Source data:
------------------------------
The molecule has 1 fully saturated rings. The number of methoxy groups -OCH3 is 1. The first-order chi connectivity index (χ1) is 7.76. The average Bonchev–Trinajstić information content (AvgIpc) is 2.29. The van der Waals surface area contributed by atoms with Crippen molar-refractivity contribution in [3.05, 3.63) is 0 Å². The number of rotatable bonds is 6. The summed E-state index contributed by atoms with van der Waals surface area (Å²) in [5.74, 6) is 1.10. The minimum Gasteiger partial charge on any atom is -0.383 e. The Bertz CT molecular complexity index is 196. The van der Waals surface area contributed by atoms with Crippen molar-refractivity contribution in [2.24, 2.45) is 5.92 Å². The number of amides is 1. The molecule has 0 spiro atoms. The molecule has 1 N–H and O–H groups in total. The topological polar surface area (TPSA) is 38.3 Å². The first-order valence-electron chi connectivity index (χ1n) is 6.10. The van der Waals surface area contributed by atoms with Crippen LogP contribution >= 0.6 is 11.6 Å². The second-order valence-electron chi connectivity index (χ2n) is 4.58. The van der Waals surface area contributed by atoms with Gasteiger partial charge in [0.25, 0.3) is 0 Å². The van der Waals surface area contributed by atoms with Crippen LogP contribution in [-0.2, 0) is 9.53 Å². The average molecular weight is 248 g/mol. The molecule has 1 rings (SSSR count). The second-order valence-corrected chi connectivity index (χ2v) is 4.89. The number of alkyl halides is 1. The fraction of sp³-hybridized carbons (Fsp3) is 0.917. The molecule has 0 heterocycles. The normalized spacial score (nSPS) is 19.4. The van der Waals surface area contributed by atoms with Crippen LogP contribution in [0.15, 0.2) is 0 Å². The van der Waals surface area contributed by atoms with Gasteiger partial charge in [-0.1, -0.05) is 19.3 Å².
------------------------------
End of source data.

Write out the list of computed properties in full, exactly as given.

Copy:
The molecule has 1 fully saturated rings. The number of methoxy groups -OCH3 is 1. The first-order chi connectivity index (χ1) is 7.76. The average Bonchev–Trinajstić information content (AvgIpc) is 2.29. The van der Waals surface area contributed by atoms with Crippen molar-refractivity contribution in [3.05, 3.63) is 0 Å². The number of rotatable bonds is 6. The summed E-state index contributed by atoms with van der Waals surface area (Å²) in [5.74, 6) is 1.10. The minimum Gasteiger partial charge on any atom is -0.383 e. The Bertz CT molecular complexity index is 196. The van der Waals surface area contributed by atoms with Crippen molar-refractivity contribution in [2.24, 2.45) is 5.92 Å². The number of amides is 1. The molecule has 0 spiro atoms. The molecule has 1 N–H and O–H groups in total. The topological polar surface area (TPSA) is 38.3 Å². The first-order valence-electron chi connectivity index (χ1n) is 6.10. The van der Waals surface area contributed by atoms with Crippen LogP contribution >= 0.6 is 11.6 Å². The second-order valence-electron chi connectivity index (χ2n) is 4.58. The van der Waals surface area contributed by atoms with Gasteiger partial charge in [0.25, 0.3) is 0 Å². The van der Waals surface area contributed by atoms with Crippen LogP contribution in [-0.2, 0) is 9.53 Å². The average molecular weight is 248 g/mol. The molecule has 1 rings (SSSR count). The second-order valence-corrected chi connectivity index (χ2v) is 4.89. The number of alkyl halides is 1. The fraction of sp³-hybridized carbons (Fsp3) is 0.917. The molecule has 0 heterocycles. The normalized spacial score (nSPS) is 19.4. The van der Waals surface area contributed by atoms with Crippen LogP contribution in [0.15, 0.2) is 0 Å². The van der Waals surface area contributed by atoms with Gasteiger partial charge in [-0.1, -0.05) is 19.3 Å².